With a practice rooted in the depiction of the human body, Paul McCarthy’s exhibition at Schinkel Pavillon continues this visual reference, bringing together a tripartite rendering of the nude.
The tradition of this trope as told through a Westernized history of art is here denoted; and while typically the nude was used to express ideas of male and female beauty, McCarthy shifts this narrative to incorporate themes of death, spectacle and voyeurism.
The exhibition displays sculpture and video, dating from between 2011 and 2013, alongside new photographs presented for the first time. Horizontal (2012) is the centerpiece, a silicone reproduction of the artist’s body, lying corpse-like in the room’s center upon a door appropriated from the Bank of America. Replicating every detail of the body — deep wrinkles, fine hairs — one questions whether the form is breathing, awkwardness palpable as the eye briefly brushes past flaccid genitalia. While unnervingly realistic, the proximate work Rubber Jacket H. Horizontal (2012) reveals the casting process, placed on the ground as a strange or even fetishized bodysuit. Together, both blur the line between the idea of reality and fiction, the space of waking and dreaming.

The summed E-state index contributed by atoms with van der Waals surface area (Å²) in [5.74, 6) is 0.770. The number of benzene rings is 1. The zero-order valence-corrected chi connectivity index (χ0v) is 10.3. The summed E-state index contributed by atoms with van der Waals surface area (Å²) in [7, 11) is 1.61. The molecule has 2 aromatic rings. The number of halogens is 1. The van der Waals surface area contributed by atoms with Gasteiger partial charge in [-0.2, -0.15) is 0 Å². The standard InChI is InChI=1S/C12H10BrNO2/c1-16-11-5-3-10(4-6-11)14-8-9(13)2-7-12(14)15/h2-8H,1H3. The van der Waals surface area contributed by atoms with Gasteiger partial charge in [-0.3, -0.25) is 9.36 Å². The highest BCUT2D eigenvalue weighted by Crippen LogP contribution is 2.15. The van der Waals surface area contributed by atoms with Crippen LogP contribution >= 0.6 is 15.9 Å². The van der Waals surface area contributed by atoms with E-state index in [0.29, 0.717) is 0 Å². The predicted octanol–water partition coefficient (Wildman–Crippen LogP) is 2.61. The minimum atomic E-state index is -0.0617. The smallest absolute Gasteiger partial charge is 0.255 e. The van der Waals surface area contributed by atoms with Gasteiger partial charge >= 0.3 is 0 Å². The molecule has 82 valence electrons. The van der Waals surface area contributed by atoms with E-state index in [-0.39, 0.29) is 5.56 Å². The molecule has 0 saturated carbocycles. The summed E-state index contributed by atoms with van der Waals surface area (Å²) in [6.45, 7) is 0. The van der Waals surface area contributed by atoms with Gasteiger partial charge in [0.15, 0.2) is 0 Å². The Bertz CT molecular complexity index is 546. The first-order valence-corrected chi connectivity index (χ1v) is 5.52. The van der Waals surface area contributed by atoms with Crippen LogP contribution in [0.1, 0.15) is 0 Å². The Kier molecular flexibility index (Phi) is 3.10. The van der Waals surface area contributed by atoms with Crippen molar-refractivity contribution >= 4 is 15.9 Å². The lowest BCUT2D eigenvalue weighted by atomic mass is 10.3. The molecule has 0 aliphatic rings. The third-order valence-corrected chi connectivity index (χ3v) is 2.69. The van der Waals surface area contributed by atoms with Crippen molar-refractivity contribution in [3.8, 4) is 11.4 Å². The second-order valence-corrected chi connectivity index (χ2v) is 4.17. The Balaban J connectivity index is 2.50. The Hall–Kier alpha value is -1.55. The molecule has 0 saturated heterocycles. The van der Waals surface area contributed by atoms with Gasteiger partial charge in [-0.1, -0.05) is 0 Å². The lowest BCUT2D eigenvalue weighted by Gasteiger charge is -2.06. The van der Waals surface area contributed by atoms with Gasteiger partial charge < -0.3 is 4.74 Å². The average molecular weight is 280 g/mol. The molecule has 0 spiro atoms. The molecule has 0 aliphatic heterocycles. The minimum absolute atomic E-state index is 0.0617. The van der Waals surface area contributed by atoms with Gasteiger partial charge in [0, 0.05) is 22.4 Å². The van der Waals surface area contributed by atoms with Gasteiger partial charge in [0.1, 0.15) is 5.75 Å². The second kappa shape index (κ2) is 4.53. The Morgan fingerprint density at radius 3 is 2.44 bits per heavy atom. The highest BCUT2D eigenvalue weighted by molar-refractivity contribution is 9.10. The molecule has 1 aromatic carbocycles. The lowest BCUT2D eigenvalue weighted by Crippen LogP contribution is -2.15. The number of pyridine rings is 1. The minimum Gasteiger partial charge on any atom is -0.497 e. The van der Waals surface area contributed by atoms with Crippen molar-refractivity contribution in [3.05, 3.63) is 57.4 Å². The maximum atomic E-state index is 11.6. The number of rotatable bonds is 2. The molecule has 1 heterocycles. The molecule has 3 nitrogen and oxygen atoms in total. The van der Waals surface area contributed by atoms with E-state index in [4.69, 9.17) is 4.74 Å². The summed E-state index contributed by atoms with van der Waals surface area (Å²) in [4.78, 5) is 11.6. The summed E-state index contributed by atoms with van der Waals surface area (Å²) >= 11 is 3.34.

When associated with the six-channel sculptural video installation downstairs, That Girl T.G Drawing Table – Drawing (2011–13) — with a correlative centrally positioned table surrounded by footage of a nude being demarcated with pencils — an added dimension of reality as perceived through film appears. Combined with psychedelic prints of the same female nude’s face, appearances of reality are questioned, exploring the tension between consciousness and agency.
Since the 1970s, McCarthy has used the body as a means to push the limits of social convention, exposing the hypocritical undercurrents that can drive a consumerist society. The grotesque mess or bawdiness normally associated with the artist is absent however, replaced with an elegant, sleek aesthetic — presenting a cleaner lens through which to consider how society perhaps sleepwalks in a consumerist daze.
by Louisa Elderton